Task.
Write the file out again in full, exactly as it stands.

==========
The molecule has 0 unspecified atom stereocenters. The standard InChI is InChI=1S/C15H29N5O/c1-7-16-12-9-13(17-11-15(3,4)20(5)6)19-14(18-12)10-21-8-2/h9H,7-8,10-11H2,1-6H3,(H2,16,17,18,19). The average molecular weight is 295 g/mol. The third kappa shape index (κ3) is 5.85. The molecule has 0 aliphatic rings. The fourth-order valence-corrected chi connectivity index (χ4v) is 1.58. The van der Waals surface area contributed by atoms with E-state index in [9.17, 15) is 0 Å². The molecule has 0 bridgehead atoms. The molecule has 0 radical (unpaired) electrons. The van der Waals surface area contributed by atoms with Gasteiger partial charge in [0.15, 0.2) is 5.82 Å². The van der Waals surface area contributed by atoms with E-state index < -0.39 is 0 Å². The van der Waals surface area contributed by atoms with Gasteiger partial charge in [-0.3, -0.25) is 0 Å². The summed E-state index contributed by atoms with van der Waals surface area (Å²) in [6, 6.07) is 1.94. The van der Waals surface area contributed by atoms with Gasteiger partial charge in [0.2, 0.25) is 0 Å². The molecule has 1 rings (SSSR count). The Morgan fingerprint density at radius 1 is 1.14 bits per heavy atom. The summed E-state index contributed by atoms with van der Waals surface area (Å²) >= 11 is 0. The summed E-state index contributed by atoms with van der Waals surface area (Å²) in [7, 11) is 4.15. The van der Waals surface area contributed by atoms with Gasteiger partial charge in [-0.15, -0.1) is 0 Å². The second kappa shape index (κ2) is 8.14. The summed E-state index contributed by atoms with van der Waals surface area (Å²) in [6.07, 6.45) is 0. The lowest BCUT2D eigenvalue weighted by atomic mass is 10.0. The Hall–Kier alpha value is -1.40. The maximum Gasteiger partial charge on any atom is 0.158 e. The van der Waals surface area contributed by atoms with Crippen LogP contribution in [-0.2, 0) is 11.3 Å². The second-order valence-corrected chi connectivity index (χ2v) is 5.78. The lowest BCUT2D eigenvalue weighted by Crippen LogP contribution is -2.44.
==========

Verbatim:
The molecule has 0 unspecified atom stereocenters. The standard InChI is InChI=1S/C15H29N5O/c1-7-16-12-9-13(17-11-15(3,4)20(5)6)19-14(18-12)10-21-8-2/h9H,7-8,10-11H2,1-6H3,(H2,16,17,18,19). The average molecular weight is 295 g/mol. The third kappa shape index (κ3) is 5.85. The molecule has 0 aliphatic rings. The fourth-order valence-corrected chi connectivity index (χ4v) is 1.58. The van der Waals surface area contributed by atoms with E-state index in [9.17, 15) is 0 Å². The molecule has 0 bridgehead atoms. The molecule has 0 radical (unpaired) electrons. The van der Waals surface area contributed by atoms with Gasteiger partial charge in [0.15, 0.2) is 5.82 Å². The van der Waals surface area contributed by atoms with E-state index < -0.39 is 0 Å². The van der Waals surface area contributed by atoms with Gasteiger partial charge in [-0.3, -0.25) is 0 Å². The summed E-state index contributed by atoms with van der Waals surface area (Å²) in [6, 6.07) is 1.94. The van der Waals surface area contributed by atoms with Gasteiger partial charge in [0.2, 0.25) is 0 Å². The molecule has 1 rings (SSSR count). The Morgan fingerprint density at radius 1 is 1.14 bits per heavy atom. The summed E-state index contributed by atoms with van der Waals surface area (Å²) >= 11 is 0. The summed E-state index contributed by atoms with van der Waals surface area (Å²) in [7, 11) is 4.15. The van der Waals surface area contributed by atoms with Gasteiger partial charge in [-0.15, -0.1) is 0 Å². The second kappa shape index (κ2) is 8.14. The summed E-state index contributed by atoms with van der Waals surface area (Å²) in [6.07, 6.45) is 0. The lowest BCUT2D eigenvalue weighted by atomic mass is 10.0. The Hall–Kier alpha value is -1.40. The maximum Gasteiger partial charge on any atom is 0.158 e. The van der Waals surface area contributed by atoms with Crippen LogP contribution in [-0.2, 0) is 11.3 Å². The second-order valence-corrected chi connectivity index (χ2v) is 5.78. The lowest BCUT2D eigenvalue weighted by Crippen LogP contribution is -2.44.